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InspirationSept 19, 2023

Accessibility in Canada: British Columbia

The Accessible Canada Act intends to establish a barrier-free Canada by 2040. Through this series, the RGD highlights the extent of application of accessible design regulations in Provinces across Canada. In this edition, Chris Dickert RGD sheds light on British Columbia's regulations. 

Until recently, if you wanted to know what the rules were about accessibility and inclusion in British Columbia, you would have to consult a patchwork of provincial and federal legislations and case laws. Since the appointment of Premier John Horgan, conversations about accessibility have become more a part of public discourse.

British Columbia isn’t the first to the party, Québec wins that crown, with legislation in 1978, followed by Ontario in 2005, Manitoba in 2013, Nova Scotia in 2017, then the feds in 2019. BC passed the Accessible British Columbia Act in 2021 with the intent to put a legal framework in place to make the province more accessible and inclusive… eventually.

So what does the Act do?

It doesn’t lay out any specific standards or regulations. It only establishes a Provincial Accessibility Committee that will work out the details. To the government’s credit, at least half of the committee members must be persons with disabilities or from representative organizations. The act also stipulates a requirement for Indigenous representation. This reflects their principle of nothing for us, without us.

The act also requires the province and around 750 public-sector organizations, such as schools, municipalities and Crown corporations, to establish an accessibility committee, develop an accessibility plan and establish a means for the public to provide feedback on accessibility. Plans must “consider” to incorporate certain accessibility principles, including inclusive and universal design, public feedback received in the updates, but not mandated to do so. The act also establishes a provincial 'AccessAbility Week', beginning every last Sunday of May.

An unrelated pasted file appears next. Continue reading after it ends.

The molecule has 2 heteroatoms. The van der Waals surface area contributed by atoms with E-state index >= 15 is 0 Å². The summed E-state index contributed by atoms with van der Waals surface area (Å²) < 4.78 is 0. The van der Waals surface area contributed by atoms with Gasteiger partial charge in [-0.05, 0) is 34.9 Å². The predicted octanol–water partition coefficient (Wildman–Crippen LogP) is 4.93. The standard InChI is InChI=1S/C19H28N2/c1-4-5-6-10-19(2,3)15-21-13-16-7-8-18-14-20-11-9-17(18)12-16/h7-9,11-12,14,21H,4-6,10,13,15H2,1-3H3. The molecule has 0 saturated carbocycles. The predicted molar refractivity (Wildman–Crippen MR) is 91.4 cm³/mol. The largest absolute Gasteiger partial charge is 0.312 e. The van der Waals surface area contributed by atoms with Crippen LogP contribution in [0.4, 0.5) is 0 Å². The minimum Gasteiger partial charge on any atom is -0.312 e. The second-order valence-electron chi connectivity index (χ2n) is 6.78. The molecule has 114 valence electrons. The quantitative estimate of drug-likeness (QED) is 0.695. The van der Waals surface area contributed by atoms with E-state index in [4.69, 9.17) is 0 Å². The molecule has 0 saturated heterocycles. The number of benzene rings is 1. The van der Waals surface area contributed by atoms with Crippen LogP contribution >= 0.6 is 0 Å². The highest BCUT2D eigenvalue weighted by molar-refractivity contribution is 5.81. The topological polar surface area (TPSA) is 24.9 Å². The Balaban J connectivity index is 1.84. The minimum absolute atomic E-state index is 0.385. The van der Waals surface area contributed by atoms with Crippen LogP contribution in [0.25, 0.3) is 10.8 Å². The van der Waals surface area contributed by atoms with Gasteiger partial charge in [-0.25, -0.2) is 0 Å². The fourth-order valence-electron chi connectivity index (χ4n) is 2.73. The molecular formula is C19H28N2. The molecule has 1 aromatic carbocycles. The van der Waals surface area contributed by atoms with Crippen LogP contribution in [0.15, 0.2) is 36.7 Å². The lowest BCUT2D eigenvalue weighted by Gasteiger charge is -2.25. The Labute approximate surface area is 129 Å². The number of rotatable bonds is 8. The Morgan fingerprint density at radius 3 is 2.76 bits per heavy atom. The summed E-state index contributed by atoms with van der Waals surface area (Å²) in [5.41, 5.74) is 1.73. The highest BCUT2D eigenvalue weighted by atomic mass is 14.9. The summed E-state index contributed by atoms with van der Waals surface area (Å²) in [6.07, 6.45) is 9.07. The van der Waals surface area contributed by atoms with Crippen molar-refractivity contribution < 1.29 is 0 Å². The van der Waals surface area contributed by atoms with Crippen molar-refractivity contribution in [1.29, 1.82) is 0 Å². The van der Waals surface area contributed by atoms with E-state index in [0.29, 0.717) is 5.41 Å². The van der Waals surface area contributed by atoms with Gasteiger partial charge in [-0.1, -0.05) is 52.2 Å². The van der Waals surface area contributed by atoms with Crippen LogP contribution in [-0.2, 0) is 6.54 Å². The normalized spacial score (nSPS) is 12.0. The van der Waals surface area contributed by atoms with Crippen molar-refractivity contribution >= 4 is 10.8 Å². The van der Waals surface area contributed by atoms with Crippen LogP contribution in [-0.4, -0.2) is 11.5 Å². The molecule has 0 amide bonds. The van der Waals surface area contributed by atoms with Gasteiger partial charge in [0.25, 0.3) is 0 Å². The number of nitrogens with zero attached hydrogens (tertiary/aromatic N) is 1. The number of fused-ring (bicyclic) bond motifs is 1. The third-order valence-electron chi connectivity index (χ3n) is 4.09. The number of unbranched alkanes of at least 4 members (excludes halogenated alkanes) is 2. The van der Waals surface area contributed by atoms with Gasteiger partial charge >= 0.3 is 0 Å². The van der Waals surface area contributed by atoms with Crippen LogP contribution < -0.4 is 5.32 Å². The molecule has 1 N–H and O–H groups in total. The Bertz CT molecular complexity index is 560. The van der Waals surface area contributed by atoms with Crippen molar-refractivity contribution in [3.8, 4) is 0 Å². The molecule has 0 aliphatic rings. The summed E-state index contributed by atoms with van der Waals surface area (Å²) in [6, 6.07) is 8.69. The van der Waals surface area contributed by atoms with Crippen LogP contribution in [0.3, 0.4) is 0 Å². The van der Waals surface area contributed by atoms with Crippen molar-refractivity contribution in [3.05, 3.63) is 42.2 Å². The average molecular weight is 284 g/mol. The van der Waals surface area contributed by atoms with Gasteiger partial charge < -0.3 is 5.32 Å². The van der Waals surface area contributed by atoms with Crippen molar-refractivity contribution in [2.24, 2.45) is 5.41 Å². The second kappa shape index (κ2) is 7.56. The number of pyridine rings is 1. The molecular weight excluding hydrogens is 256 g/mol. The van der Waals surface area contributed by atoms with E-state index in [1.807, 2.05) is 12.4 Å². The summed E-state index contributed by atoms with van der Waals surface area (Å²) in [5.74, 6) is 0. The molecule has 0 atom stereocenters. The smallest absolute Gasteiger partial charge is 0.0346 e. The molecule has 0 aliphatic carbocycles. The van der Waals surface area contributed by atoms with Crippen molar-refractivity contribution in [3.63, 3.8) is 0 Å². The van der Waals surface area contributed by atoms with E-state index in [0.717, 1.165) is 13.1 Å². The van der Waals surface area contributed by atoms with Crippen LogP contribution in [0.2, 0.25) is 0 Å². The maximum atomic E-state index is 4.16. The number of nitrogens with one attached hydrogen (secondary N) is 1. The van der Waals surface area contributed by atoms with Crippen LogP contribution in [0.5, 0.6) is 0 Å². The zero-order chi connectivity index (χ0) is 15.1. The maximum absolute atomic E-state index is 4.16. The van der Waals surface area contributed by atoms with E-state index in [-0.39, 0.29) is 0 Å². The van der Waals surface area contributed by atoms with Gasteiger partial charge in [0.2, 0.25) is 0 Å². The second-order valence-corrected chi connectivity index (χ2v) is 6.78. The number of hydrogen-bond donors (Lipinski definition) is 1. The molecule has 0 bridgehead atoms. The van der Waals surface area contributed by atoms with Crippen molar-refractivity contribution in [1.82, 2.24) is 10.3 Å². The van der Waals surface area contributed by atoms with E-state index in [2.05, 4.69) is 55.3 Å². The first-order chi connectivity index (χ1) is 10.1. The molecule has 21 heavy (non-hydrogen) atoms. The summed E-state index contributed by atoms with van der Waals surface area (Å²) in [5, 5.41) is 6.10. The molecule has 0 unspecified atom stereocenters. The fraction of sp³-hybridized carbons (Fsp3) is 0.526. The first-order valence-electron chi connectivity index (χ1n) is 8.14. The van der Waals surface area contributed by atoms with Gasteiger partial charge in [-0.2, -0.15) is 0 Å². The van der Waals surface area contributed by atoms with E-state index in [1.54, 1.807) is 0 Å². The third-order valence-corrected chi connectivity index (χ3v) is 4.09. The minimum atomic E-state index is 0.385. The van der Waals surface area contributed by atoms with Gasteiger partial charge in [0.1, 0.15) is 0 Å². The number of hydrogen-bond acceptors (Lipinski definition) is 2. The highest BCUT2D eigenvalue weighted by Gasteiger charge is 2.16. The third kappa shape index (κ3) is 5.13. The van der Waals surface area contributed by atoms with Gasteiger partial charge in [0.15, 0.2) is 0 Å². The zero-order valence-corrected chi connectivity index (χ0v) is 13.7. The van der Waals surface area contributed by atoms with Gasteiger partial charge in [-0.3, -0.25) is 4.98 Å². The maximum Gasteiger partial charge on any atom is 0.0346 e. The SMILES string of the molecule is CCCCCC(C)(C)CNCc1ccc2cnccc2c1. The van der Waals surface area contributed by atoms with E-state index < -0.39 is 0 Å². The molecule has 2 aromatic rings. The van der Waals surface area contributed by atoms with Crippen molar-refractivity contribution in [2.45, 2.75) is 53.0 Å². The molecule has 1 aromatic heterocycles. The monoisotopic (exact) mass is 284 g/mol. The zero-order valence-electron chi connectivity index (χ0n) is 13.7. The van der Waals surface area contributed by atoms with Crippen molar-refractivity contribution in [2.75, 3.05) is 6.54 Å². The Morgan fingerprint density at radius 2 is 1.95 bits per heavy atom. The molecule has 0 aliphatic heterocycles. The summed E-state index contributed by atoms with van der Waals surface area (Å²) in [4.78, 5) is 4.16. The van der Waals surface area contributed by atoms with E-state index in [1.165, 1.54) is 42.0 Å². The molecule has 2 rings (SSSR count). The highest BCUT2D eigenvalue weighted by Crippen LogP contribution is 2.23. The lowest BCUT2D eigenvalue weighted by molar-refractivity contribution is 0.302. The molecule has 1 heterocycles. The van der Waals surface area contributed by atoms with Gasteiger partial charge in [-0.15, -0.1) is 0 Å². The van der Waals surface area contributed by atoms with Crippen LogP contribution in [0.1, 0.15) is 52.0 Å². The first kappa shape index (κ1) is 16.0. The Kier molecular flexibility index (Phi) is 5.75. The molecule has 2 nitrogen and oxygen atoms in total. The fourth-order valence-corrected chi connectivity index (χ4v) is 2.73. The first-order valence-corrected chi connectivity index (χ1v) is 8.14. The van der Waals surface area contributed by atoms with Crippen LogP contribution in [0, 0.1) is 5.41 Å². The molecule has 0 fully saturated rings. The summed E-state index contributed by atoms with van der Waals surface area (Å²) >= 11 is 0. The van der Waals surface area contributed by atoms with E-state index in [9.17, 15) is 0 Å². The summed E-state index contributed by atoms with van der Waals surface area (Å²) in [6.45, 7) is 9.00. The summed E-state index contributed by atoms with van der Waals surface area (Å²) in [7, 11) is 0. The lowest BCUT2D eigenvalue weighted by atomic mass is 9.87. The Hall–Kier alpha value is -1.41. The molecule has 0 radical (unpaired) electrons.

Prescribed organizations must meet a September 1, 2023 deadline, but some crafty public-sector organizations (I’m looking at you, Office of the Police Complaints Commissioner) managed to squeeze out an extra year.

And if they don’t? Well, nothing happens, because the provisions of the Act that deal with enforcement and compliance haven’t come into force yet. Eventually, organizations could face fines of up to $250,000 dollars and enforcement orders, but the focus appears to be education, rather than fines.

And that’s as far as things have gotten: committees, plans and probably a comment form buried on a public sector website. Oh, and also an 'AccessAbility Week'. Until the Provincial Accessibility Committee starts publishing regulations and standards, accessibility is still a bit of a wild west in BC.

That said, we can get some idea of what the eventual standards might be from the Province’s three-year plan, creatively-titled in all its camel-cased glory: AccessibleBC, BC’s Accessibility Plan (2022/3–2024/25). Priorities for the next few years include creating a culture of accessibility and inclusion, as well as removing barriers for people working in the BC Public Service.

There are a few design-related tid-bits under priority two on information and communications, for example, requiring government websites to meet WCAG guidelines at level AA, but for designers looking for hard and fast rules, they will be disappointed.

So what’s a Left Coast designer to do?

Really, we’re back where we started. Regulations will come and if you’re working with a public sector organization or the Provincial government, you may already have an accessibility plan to follow, but standards will vary from client-to-client. Until then, you can refer to the RGD’s Accessibility Handbook for best practices and look to other jurisdictions that have rules in place for guidance.

Ultimately, in the absence of hard and fast rules, we’re in a unique position as designers to advise clients on how to create accessible and inclusive products and services. So let's see how many barriers we can knock down, shall we?


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